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Handling losses from crypto scams, rug pulls and hacks
Handling losses from crypto scams, rug pulls and hacks

How to use CTC to write off stolen or lost crypto

David Melbourne avatar
Written by David Melbourne
Updated over a week ago

How to deal with losses from crypto scams, rug pulls and hacks

We’ve all been through at least one rug pull before and it sucks! But on the plus side, in some countries we can use these losses to offset our capital gains for that year and in some cases even future years. Please speak with a tax professional to see if you are eligible to write off these losses, this article is just an example of what to do if you can!
Below are some of the common situations that can occur, and how to deal with them:

Situation 1: “The rugpull”

Let’s say I buy 2000 of the crypto RUGZ worth at the time $100. Two days later I hear the news that the team has sold all of the liquidity that they said was locked up until a future date, this then sends the price plummeting toward zero. Unfortunately, I have just been rug-pulled!

There are two things ways that this can play out and would impact how you would report depending whether the asset can still be traded or not:

  1. If the asset can still be traded, you can dispose of the asset and then import your transactions normally into our system. This will then realise the loss against this new greatly deflated price, representing a large loss.

  2. If the asset is no longer tradable and CTC still shows it in my portfolio but I want to write its cost base off, I will need to create a manual transaction to show that disposal. See how to do this below.

Creating a manual transaction to represent a loss

To do this I will need to know the date/time the rug pull happened and the amount of the crypto that I am disposing of.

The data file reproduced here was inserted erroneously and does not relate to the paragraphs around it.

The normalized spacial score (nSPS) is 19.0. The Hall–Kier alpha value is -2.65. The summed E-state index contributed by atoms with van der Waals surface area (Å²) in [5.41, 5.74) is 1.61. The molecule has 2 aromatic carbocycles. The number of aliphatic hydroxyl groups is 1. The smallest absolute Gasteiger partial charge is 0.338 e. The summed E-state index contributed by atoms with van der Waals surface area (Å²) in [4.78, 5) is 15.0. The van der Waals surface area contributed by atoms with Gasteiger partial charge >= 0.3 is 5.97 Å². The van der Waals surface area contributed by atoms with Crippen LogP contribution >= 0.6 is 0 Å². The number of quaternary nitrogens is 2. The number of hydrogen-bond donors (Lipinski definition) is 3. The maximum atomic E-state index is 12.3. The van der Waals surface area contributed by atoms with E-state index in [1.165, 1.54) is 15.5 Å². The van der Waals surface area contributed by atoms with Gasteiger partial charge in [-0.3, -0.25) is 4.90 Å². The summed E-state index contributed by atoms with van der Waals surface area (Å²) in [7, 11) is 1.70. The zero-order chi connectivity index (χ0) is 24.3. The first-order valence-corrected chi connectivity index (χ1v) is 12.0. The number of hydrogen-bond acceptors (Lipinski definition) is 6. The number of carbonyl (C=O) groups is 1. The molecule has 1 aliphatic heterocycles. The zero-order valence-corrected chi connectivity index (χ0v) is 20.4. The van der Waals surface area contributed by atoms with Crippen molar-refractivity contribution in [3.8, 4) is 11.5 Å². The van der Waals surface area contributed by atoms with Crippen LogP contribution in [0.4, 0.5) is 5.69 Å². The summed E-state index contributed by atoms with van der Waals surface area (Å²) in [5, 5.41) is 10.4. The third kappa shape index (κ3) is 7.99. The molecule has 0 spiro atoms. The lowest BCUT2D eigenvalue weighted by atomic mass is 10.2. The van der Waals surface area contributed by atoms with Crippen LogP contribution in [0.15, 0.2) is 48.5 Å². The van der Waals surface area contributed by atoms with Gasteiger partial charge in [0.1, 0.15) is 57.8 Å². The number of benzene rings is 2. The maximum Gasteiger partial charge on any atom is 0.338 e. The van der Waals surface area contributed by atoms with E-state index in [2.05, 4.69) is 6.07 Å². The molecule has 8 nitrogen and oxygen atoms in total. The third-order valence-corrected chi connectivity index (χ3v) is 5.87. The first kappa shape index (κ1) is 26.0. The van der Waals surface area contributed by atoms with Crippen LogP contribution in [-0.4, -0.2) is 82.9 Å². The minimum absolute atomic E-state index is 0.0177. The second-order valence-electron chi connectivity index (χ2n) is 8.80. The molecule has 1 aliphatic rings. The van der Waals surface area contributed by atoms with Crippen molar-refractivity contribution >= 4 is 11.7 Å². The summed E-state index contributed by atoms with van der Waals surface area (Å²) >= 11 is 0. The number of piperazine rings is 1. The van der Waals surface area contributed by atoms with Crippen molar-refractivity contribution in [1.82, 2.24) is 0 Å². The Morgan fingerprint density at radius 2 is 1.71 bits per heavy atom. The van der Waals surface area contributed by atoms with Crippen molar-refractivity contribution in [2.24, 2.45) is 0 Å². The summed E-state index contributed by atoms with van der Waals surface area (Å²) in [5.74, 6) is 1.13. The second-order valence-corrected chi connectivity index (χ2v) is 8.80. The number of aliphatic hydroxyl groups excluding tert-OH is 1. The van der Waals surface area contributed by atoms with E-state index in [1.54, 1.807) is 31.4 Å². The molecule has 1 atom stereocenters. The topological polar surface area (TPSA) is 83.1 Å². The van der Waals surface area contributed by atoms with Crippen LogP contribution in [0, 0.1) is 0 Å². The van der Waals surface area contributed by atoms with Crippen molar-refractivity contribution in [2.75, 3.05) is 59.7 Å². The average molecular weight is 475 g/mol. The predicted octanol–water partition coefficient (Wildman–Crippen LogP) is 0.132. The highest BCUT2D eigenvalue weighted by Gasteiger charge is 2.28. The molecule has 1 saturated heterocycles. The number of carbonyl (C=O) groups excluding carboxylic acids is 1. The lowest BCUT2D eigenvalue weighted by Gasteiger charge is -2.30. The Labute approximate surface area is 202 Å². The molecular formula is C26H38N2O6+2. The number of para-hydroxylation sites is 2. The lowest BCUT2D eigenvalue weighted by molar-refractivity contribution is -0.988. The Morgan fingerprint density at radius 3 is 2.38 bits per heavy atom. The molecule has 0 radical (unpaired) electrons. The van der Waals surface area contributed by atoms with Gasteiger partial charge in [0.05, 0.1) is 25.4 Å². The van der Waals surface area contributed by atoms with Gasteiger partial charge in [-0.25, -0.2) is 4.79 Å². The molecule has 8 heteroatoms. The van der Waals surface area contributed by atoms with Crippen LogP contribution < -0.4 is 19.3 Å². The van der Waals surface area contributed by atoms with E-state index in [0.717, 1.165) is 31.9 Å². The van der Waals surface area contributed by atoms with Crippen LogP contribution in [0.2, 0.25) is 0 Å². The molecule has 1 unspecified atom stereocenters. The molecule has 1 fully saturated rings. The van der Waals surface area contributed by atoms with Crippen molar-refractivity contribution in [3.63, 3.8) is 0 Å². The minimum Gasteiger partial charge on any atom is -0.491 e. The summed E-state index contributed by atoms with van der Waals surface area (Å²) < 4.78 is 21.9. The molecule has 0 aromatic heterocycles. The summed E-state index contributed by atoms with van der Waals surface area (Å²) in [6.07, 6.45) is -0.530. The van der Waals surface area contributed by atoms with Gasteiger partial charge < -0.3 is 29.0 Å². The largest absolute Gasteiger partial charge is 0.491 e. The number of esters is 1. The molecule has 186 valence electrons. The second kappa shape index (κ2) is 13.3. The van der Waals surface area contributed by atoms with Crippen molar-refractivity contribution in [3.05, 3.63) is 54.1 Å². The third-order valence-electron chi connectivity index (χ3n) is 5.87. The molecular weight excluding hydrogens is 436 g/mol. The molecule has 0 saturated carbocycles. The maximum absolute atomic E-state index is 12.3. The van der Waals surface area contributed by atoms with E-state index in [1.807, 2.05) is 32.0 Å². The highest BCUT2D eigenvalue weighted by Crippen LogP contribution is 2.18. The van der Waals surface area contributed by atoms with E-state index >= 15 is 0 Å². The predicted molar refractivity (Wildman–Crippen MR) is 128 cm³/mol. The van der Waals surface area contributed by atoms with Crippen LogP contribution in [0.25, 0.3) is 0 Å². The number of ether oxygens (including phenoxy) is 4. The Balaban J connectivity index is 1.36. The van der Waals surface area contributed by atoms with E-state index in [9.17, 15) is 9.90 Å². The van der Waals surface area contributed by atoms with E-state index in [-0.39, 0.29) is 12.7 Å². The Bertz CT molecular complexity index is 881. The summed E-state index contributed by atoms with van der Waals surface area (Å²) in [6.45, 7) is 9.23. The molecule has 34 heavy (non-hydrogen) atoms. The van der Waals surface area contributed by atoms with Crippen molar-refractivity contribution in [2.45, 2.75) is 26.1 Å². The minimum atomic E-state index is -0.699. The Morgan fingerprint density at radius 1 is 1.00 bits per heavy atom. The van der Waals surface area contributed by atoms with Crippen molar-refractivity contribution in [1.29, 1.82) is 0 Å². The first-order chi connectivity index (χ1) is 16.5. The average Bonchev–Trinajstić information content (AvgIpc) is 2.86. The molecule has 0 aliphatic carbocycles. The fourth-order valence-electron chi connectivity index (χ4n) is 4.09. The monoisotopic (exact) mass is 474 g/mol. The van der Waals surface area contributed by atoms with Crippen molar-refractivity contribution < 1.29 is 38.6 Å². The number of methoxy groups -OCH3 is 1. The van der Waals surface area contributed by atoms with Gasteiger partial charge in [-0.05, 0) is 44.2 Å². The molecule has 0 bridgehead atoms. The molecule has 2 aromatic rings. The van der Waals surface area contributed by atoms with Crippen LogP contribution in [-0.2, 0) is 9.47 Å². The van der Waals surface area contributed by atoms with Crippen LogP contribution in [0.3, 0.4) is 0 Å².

Once I have this information I will need to head to the Transactions page, where I can use the “+ Add Transaction” button to add transactions (top right of the page).

Choose “other” as the Transaction Category then press next. Here I will need to fill in some information such as when I want the transaction to occur, what asset and how much we are claiming a loss on and the category. For the category, I can either choose ‘stolen’ or ‘lost’ as they both apply the same tax rules.

Once I’ve chosen one of those categories I will press next and add in the source and destination where the transaction took place. This would be the wallet or account where I was storing the RUGZ crypto in.

Then I will press next and finally the “add transaction” button.

This has then created the transaction above showing the tax disposal of this asset due to it being stolen/lost. This transaction will be showing a 100% capital loss on its cost base.

Situation 2: Hacked wallet and crypto drained

In this example, I have some Ethereum (ETH) in a wallet that I used to sign and approve a contract with. That next day I discover that my wallet has been drained of all of the ETH as that approval that I signed was malicious and allowed the hacker to send my ETH to their wallet.

The first this I would do here if I haven’t already would be to send anything that is left (if any) to a new wallet and never use this wallet ever again.

Then to write off the stolen ETH as a loss would be extremely easy, I would just need to re-sync the hacked wallet and it would bring in the withdrawal (send) from my wallet to theirs.

Then I would just need to categorise that outgoing transaction as “stolen” and Its cost base will be written off as a loss.

Assume this screenshot below indicates this situation described above, where the wallet has been synced and the theft is represented as a 'send' to an address you do not control. Simply click on the word 'send' and change it to 'stolen'.

CTC will then calculate this as a loss and this will be shown under the right side under 'Gain':

The information provided in this article is for informational purposes only and is not intended to provide tax advice or to substitute for the advice of a tax professional. The content of this article is designed to provide a how-to guide for using the app, and should not be relied upon as tax advice.

The reader is solely responsible for determining the applicability and suitability of the information contained in this article for their own particular circumstances. We strongly recommend that the reader conduct their own research and seek the advice of a qualified tax professional before making any decisions based on the information provided in this article.

By reading this article, the reader acknowledges that the author and publisher are not providing tax advice, and the reader agrees to release the author and publisher from any and all liability for any actions or decisions made based on the information contained in this article.

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